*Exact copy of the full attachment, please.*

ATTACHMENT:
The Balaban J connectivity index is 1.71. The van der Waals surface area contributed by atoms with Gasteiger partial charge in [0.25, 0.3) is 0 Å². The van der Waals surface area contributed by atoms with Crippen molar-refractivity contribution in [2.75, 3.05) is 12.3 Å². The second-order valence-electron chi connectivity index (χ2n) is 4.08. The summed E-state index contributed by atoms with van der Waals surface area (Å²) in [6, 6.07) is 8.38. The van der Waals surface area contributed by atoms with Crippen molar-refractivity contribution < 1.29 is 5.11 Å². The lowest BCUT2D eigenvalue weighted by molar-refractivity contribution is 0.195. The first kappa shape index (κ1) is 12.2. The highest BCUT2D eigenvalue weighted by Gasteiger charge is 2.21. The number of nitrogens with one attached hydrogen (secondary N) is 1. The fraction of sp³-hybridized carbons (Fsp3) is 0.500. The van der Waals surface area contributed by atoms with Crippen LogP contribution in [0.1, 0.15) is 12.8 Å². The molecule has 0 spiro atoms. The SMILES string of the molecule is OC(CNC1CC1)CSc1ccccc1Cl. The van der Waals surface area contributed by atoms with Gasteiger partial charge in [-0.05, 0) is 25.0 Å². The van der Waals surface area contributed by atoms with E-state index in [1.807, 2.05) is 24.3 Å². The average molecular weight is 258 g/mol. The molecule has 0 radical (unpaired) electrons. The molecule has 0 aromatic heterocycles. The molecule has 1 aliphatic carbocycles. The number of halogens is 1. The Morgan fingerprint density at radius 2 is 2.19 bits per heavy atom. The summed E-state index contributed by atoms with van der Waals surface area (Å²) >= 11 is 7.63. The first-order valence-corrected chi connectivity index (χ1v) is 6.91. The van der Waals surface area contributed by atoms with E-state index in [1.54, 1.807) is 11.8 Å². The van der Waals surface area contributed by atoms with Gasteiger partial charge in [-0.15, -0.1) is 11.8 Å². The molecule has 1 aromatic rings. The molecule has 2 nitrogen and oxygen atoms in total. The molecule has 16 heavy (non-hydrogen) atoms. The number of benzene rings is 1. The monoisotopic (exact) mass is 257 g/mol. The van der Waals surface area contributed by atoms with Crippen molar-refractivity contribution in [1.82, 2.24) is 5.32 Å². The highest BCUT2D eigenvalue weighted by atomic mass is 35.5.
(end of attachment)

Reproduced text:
The Balaban J connectivity index is 1.71. The van der Waals surface area contributed by atoms with Gasteiger partial charge in [0.25, 0.3) is 0 Å². The van der Waals surface area contributed by atoms with Crippen molar-refractivity contribution in [2.75, 3.05) is 12.3 Å². The second-order valence-electron chi connectivity index (χ2n) is 4.08. The summed E-state index contributed by atoms with van der Waals surface area (Å²) in [6, 6.07) is 8.38. The van der Waals surface area contributed by atoms with Crippen molar-refractivity contribution < 1.29 is 5.11 Å². The lowest BCUT2D eigenvalue weighted by molar-refractivity contribution is 0.195. The first kappa shape index (κ1) is 12.2. The highest BCUT2D eigenvalue weighted by Gasteiger charge is 2.21. The number of nitrogens with one attached hydrogen (secondary N) is 1. The fraction of sp³-hybridized carbons (Fsp3) is 0.500. The van der Waals surface area contributed by atoms with Crippen LogP contribution in [0.1, 0.15) is 12.8 Å². The molecule has 0 spiro atoms. The SMILES string of the molecule is OC(CNC1CC1)CSc1ccccc1Cl. The van der Waals surface area contributed by atoms with Gasteiger partial charge in [-0.05, 0) is 25.0 Å². The van der Waals surface area contributed by atoms with E-state index in [1.807, 2.05) is 24.3 Å². The average molecular weight is 258 g/mol. The molecule has 0 radical (unpaired) electrons. The molecule has 0 aromatic heterocycles. The molecule has 1 aliphatic carbocycles. The number of halogens is 1. The Morgan fingerprint density at radius 2 is 2.19 bits per heavy atom. The summed E-state index contributed by atoms with van der Waals surface area (Å²) >= 11 is 7.63. The first-order valence-corrected chi connectivity index (χ1v) is 6.91. The van der Waals surface area contributed by atoms with E-state index in [1.54, 1.807) is 11.8 Å². The van der Waals surface area contributed by atoms with Gasteiger partial charge in [-0.15, -0.1) is 11.8 Å². The molecule has 1 aromatic rings. The molecule has 2 nitrogen and oxygen atoms in total. The molecule has 16 heavy (non-hydrogen) atoms. The number of benzene rings is 1. The monoisotopic (exact) mass is 257 g/mol. The van der Waals surface area contributed by atoms with Crippen molar-refractivity contribution in [1.82, 2.24) is 5.32 Å². The highest BCUT2D eigenvalue weighted by atomic mass is 35.5.